Court of Civil Appeals of Texas, Houston.
STATE HIGHWAY DEPARTMENT of Texas, Appellant,
John H. KLOPPENBERG et ux., Appellees.
Oct. 24, 1963.
Rehearing Denied Nov. 7, 1963.
Attorneys & Firms
*794 Waggoner Carr, Atty. Gen., Fred D. Ward, Asst. Atty. Gen., Austin, for appellant.
Armond G. Schwartz, Hallettsville, for appellee.
BELL, Chief Justice.
This is a workmen’s compensation case. Appellee, John H. Kloppenberg, was an employee of the appellant on August 14, 1959, and on such date, while acting in the course of his employment, was injured when he was struck by lightning. On trial to the court without a jury, it was found that appellee at the time of his injury was engaged in performance of duties that subjected him to a greater hazard from lightning than ordinarily applied to the general public. The court also found that appellee was totally and permanently disabled. Judgment was accordingly rendered for appellee.
Appellant first attacks the trial court’s finding that the employee was at the time of his injury subject to a greater hazard from lightning than the general public on the ground there is no evidence to support it. It next attacks such finding as being so contrary to the overwhelming weight and preponderance of the evidence as to be clearly wrong. Appellant also attacks the finding of total and permanent disability on both of the above theories.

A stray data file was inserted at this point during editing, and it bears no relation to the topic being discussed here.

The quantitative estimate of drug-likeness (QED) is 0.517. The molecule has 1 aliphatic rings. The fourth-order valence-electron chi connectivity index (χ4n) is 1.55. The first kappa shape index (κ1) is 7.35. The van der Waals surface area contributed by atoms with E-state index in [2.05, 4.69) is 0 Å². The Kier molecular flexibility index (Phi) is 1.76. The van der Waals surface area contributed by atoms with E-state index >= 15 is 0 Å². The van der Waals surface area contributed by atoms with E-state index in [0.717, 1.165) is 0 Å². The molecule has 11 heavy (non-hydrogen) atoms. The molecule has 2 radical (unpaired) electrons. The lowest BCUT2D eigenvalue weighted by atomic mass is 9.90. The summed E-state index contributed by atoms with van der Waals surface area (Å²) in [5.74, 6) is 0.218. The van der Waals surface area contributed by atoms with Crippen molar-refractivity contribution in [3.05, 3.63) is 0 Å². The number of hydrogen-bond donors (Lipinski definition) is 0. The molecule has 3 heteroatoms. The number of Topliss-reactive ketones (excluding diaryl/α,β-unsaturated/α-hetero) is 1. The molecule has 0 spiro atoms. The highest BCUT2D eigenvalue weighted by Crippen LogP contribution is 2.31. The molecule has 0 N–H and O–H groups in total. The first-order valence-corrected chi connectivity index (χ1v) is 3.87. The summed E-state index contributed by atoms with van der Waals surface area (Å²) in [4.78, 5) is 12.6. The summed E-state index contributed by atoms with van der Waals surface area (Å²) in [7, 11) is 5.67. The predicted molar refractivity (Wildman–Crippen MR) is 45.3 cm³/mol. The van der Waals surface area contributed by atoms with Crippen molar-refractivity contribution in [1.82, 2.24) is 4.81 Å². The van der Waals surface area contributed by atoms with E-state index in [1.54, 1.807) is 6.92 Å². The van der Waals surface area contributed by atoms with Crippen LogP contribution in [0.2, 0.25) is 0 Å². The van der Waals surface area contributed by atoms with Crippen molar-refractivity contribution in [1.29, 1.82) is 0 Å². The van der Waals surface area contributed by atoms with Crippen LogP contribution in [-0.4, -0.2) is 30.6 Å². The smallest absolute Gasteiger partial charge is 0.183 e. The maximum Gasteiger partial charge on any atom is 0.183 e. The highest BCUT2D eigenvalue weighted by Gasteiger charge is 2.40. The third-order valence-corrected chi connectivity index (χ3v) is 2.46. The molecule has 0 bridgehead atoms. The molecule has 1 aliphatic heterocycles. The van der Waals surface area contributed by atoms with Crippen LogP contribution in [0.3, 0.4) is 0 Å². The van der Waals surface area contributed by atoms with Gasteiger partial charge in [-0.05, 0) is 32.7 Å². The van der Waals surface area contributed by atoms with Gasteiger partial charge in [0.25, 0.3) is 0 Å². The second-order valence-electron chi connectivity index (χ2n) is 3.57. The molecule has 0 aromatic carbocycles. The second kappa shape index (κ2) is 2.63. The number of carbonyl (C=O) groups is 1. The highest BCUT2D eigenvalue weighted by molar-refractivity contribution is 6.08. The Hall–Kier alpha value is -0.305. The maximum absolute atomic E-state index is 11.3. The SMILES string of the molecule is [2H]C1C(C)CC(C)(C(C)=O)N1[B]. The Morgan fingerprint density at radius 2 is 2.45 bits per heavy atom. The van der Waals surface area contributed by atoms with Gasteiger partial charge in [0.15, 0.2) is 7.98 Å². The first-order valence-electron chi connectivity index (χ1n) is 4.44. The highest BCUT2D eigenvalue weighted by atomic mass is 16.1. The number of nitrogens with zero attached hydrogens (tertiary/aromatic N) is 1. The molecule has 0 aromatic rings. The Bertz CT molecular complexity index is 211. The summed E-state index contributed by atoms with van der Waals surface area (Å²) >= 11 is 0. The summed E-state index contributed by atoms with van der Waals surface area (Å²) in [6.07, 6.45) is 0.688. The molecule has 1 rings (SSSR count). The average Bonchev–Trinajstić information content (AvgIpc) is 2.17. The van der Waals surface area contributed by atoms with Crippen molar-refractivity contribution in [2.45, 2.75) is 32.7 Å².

The evidence shows that appellee was employed by appellant to do work on the State highways of Texas in Lavaca County. On the day in question appellee, with another employee, was working near the steel and concrete bridge that spanned the Navidad River on State Highway 77. At the time lightning struck appellee he was engaged in drilling a hole in a post on the approach to the bridge so a reflector button could be placed in it. He had hit the steel brace and bit in order to drive it into the post sufficiently to commence drilling and had commenced drilling. The post was a newly set, freshly creosoted wooden post. It was about 1:45 p. m. on a hot August afternoon. The post was on a promontory that arose substantially above the surrounding terrain. Appellee’s clothes, including his shoes, were wet from his having perspired profusely. His hands were wet with perspiration. The steel brace and bit he was working with was about 18 inches or two feet in length. It does not appear how far in footage the post was from the concrete and steel bridge, but it does appear appellee was working on the eighth post from the north end of the bridge.